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Imaging Fomalhauts Debris Disk

  1. Oct 11, 2012 #1

    Drakkith

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    This is my first attempt at imaging a debris disk around a star. I chose Fomalhaut because, as far as I can tell, there are no other stars visible at this time of year in the northern hemisphere with their disk's as widely separated from them as Fomalhaut.

    This task is rather difficult. Fomalhaut is VERY bright. Even with a 1 second exposure of ONLY the near-infrared range from 680-1000 nm, I was already maxing out my pixel values in the center of the airy disc. I stacked 1,000 one second exposures, for a total of about 16.6 minutes imaging time. Between imaging time, downloading time, and whatever else my camera does while taking pictures, it took me an hour just to get that 16.6 minutes of exposure time. I then took 600 one second exposures of Deneb, which was the only star I could find that was near the same spectra classification given my extremely limited resources at the time. (No internet, no decent program, and I only decided to give it a go after I had set up for some imaging and noticed Fomalhaut was up, so I hadn't planned ahead very well lol) I was pressed for time so I didn't get as many exposures of either star as I would have liked.

    After stacking the images, I aligned and subtracted Deneb from Fomalhaut to get the image attached to this post. I don't know if I managed to get it or not, but it looks like it's possible. I might have caught a hint of the edge of it. The right side of the star where the red mark is at should be the inner edge of the disk. The angular distance in the image matches with the debris disk, and the orientation seems to match up as well. Well, as best as I can tell given that I don't know which direction is what in my image, only which axis goes in which direction. (The lessons you learn...)

    So, it looks to me like it could be the disk, or it could be nothing at all lol. I'm going to try a few more things and get more imaging time in as soon as I can. I don't think 15 minutes is quite enough.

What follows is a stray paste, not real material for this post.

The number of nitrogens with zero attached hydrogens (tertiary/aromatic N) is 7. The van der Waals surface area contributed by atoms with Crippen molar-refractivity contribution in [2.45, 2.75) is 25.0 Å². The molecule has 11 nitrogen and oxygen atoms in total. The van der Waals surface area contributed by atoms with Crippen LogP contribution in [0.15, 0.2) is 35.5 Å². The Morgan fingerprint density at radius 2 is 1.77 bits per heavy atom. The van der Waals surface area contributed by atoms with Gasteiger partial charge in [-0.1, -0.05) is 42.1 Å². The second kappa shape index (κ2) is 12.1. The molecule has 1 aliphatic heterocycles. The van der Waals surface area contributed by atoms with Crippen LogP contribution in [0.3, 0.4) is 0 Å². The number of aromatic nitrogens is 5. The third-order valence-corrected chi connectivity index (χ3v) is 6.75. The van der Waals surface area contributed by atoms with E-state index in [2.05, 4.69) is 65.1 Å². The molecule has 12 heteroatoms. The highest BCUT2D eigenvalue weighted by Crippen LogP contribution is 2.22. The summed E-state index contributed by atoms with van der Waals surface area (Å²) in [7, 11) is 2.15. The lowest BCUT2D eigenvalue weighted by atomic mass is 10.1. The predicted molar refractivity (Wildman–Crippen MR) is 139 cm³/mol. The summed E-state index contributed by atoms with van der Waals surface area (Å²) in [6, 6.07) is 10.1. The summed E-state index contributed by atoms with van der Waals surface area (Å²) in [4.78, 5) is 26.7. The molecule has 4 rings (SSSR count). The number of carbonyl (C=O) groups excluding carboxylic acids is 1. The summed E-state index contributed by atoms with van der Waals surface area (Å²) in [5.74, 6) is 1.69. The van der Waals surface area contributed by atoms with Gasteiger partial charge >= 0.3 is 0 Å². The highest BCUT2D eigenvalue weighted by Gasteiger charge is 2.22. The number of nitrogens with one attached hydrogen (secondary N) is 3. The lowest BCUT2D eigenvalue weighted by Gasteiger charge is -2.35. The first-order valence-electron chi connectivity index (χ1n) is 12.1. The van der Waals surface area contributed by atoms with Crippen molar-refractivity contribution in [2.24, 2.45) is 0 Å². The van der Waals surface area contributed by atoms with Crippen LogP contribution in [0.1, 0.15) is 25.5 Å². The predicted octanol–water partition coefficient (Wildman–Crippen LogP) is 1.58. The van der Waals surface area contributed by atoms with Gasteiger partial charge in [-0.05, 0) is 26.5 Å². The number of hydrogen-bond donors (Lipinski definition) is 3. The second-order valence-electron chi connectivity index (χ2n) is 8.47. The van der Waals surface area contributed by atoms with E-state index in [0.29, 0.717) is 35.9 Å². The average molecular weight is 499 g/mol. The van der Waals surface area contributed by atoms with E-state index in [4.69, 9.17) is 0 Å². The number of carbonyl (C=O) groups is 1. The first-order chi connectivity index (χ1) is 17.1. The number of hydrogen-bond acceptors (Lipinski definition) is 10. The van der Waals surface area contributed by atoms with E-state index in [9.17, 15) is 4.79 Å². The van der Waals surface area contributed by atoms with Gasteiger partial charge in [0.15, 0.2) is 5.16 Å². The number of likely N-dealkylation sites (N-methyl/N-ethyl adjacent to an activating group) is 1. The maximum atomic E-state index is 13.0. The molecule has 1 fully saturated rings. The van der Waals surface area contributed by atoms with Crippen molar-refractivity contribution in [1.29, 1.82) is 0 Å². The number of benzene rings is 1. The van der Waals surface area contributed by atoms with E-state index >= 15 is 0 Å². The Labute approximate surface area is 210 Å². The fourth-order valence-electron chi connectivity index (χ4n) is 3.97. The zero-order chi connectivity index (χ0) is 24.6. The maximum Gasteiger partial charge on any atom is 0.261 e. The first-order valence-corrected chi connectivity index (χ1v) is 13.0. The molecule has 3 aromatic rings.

The 2nd image linked, the one from the HST, is from the PDF slideshow here: http://www.ast.cam.ac.uk/ioa/meetings/discs06/proceedings/talks/kalas.pdf
     

    Attached Files:

  2. jcsd
  3. Oct 12, 2012 #2

    chemisttree

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    Any idea how much resolution you need to image the disc? Hubble's mirror is pretty big. Seeing is excellent too! How many arc seconds across is the disc? How many arc seconds of seeing at your location? What is the Dawes limit of your setup?
     
  4. Oct 12, 2012 #3

    Drakkith

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    I'd guess around 1-2 arc seconds. The disk appears to be about 2 arcseconds thick. Honestly I think you could do it with worse, as the key lies in getting the light from the disk to show up instead of the light from the star. So with worse seeing the image is blurrier, but you have some room to play with.

    Yeah, it beats my little 8 inch (203 mm) scope I used for this.

    The debris disk is about 2 arcseconds thick, and about 36 arcseconds across at its widest point.

    Not sure. The FWHM of a perfect airy disk with my setup at 800 nm is about 6-7 microns, and the pixels on my camera are 7.4 microns across. I don't know what the seeing was like last night. I'm fairly sure I was able to get pretty good seeing since the wavelength was pretty long and the exposures were only 1 second.
     
    Last edited: Oct 12, 2012
  5. Oct 12, 2012 #4

    Drakkith

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    Just to make sure you know what I'm saying here, the attached image has the part of the disk that MIGHT be visible circled in red. I really have no idea if I actually managed to remove the light from the star well enough to see part of it, or if it's just a side effect of the image subtraction and my imagination.
     

    Attached Files:

  6. Oct 13, 2012 #5

    mfb

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    You could compare the brightness of that spot with the star itself, and look for some reference value of the ratio (depends on the resolution, of course, but it should be possible to get the order of magnitude). In addition, how does that area look in terms of raw (subtracted) numbers? More like 1.2 - 0.2, or more like 100001-100000?
     
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